POCATELLO — Idaho potato farmers are getting paid about the same amount for their spuds as they’re investing in raising them, according to a University of Idaho Extension agricultural economist’s report.
Economist Ben Eborn presented his annual estimates on the cost of producing potatoes in Idaho during the recent Idaho Potato Conference at the Idaho State University Pond Student Union Building.
Potato production costs rose 3 percent throughout the state in 2018, except in Southwest Idaho, where higher yields helped hold them flat, according to Eborn’s report.
On a field-run basis, which doesn’t factor in storage costs, Eborn placed the cost of production in Southeast Idaho at $6.86 per hundredweight of potatoes with fumigation and $6.57 per hundredweight without fumigation.
Northeast growers invested $6.43 per hundredweight without fumigation, which isn’t typically needed in that region, he said.
The highest production cost estimate in the survey was $7.07 per hundredweight for Southwest growers using fumigation.
Eborn obtained estimates for specific farm costs through interviews and surveys with farmers, bankers, insurance agents, fertilizer and chemical dealers and irrigation districts. He made his yield estimates for each region of the state based on a three-year average from USDA reports.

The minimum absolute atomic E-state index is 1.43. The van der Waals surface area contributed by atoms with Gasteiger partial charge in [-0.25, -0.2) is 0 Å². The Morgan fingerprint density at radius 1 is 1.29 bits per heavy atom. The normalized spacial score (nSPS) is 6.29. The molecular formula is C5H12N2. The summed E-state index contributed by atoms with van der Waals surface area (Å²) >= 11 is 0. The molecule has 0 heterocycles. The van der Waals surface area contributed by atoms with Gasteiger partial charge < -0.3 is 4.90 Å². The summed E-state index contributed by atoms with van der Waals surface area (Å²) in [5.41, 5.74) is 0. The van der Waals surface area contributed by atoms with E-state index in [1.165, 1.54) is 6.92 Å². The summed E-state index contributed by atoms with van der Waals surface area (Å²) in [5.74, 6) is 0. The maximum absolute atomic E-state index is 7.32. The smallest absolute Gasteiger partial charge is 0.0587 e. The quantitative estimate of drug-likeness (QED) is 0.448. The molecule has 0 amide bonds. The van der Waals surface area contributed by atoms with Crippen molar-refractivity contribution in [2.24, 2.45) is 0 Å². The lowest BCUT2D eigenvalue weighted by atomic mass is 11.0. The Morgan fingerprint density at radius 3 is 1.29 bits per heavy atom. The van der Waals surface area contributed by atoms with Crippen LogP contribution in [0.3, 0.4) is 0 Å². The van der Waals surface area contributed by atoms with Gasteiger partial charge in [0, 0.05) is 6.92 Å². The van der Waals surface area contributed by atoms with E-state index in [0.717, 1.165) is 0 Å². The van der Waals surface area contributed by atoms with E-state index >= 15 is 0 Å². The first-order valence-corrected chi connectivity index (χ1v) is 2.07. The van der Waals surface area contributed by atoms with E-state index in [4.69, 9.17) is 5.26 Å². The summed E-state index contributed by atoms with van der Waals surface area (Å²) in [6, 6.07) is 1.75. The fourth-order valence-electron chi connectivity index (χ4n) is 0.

Eborn then plugged those numbers into mock budgets for region-specific model farms — selected to be large enough to be profitable and representative of farms in each area. His Southeast Idaho model farm, for example, includes 2,400 acres with 800 acres in potato production each season.
Agricultural economists who follow the industry estimate the current grower return index, which is the gross amount farmers are paid for their spuds, is about $7 per hundredweight for russets.
“Costs were up 3 percent, which is not a lot, but the point is the price they’re getting paid is the same price they’re paying to raise them,” Eborn said. “They’re not very profitable.”
On a per acre basis, Eborn estimated the cost of production with fumigation at $3,569 in Southwest Idaho and $2,865 in Southeast Idaho. He estimated the cost of production without fumigation at $2,345 in Northeast Idaho.
“That is a tremendous amount of capital to come up with to grow a crop that’s very risky to grow,” Eborn said.
According to Eborn’s research, farmers’ costs increased by: 20 to 30 percent for fuel, 14 to 17 percent for machinery, 6 percent for equipment repairs, 3 percent for fertilizer, 0 to 5 percent for chemicals, 7 percent for labor and 3 to 4 percent for storage.
Eborn said an increase in interest rates of about a half a percent led to a 7 to 11 percent increase in per-acre operating costs.
American Falls potato farmer Kamren Koompin believes Eborn’s estimates were close to his own farm costs, and he believes many costs will continue to rise this year. Koompin said the current cost of fertilizer is about 15 to 20 percent higher than this time last year. He believes labor costs were up 10 percent during last fall’s harvest.
“Last year, everyone I talked to around American Falls was paying more just to guarantee they had people around,” Koompin said.
Koompin emphasized that the return to grower index also includes earnings of fresh potato growers, which have been below contract rates paid by processors lately. His contract price was $7.80 per hundredweight, which nonetheless, leaves a small profit margin.
“We’ve noticed over the last three years at the end of every year there’s less left over to either buy new potato equipment or basically recapitalize,” Koompin said.